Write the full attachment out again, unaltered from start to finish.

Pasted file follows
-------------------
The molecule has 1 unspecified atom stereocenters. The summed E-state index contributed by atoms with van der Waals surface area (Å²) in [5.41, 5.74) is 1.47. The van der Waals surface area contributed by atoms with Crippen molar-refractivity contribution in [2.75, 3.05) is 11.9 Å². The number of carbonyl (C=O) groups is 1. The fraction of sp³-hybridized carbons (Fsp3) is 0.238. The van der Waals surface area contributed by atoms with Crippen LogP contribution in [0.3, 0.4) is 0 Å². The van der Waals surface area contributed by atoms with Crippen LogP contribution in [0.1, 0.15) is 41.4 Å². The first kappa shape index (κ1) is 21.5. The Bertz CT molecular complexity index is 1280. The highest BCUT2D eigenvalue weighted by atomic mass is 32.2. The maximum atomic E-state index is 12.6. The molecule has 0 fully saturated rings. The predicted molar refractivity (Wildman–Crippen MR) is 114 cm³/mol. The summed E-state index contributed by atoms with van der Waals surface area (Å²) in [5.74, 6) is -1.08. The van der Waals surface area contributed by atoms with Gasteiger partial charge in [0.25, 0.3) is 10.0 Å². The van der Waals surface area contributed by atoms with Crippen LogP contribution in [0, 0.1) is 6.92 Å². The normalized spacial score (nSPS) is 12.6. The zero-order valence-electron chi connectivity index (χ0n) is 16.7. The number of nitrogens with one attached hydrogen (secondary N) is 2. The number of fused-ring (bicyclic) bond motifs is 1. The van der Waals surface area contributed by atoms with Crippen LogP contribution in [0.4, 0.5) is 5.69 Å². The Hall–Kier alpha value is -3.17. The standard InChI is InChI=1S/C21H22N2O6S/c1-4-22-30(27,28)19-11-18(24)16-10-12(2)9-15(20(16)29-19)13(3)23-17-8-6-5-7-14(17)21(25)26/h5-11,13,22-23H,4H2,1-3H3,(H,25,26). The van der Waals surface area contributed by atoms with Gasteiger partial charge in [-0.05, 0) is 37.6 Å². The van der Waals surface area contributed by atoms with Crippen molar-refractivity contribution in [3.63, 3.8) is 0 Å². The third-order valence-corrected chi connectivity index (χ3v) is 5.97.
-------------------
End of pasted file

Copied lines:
The molecule has 1 unspecified atom stereocenters. The summed E-state index contributed by atoms with van der Waals surface area (Å²) in [5.41, 5.74) is 1.47. The van der Waals surface area contributed by atoms with Crippen molar-refractivity contribution in [2.75, 3.05) is 11.9 Å². The number of carbonyl (C=O) groups is 1. The fraction of sp³-hybridized carbons (Fsp3) is 0.238. The van der Waals surface area contributed by atoms with Crippen LogP contribution in [0.3, 0.4) is 0 Å². The van der Waals surface area contributed by atoms with Crippen LogP contribution in [0.1, 0.15) is 41.4 Å². The first kappa shape index (κ1) is 21.5. The Bertz CT molecular complexity index is 1280. The highest BCUT2D eigenvalue weighted by atomic mass is 32.2. The maximum atomic E-state index is 12.6. The molecule has 0 fully saturated rings. The predicted molar refractivity (Wildman–Crippen MR) is 114 cm³/mol. The summed E-state index contributed by atoms with van der Waals surface area (Å²) in [5.74, 6) is -1.08. The van der Waals surface area contributed by atoms with Gasteiger partial charge in [0.25, 0.3) is 10.0 Å². The van der Waals surface area contributed by atoms with Crippen LogP contribution in [0, 0.1) is 6.92 Å². The normalized spacial score (nSPS) is 12.6. The zero-order valence-electron chi connectivity index (χ0n) is 16.7. The number of nitrogens with one attached hydrogen (secondary N) is 2. The number of fused-ring (bicyclic) bond motifs is 1. The van der Waals surface area contributed by atoms with Crippen LogP contribution in [0.4, 0.5) is 5.69 Å². The Hall–Kier alpha value is -3.17. The standard InChI is InChI=1S/C21H22N2O6S/c1-4-22-30(27,28)19-11-18(24)16-10-12(2)9-15(20(16)29-19)13(3)23-17-8-6-5-7-14(17)21(25)26/h5-11,13,22-23H,4H2,1-3H3,(H,25,26). The van der Waals surface area contributed by atoms with Gasteiger partial charge in [-0.05, 0) is 37.6 Å². The van der Waals surface area contributed by atoms with Crippen molar-refractivity contribution in [3.63, 3.8) is 0 Å². The third-order valence-corrected chi connectivity index (χ3v) is 5.97.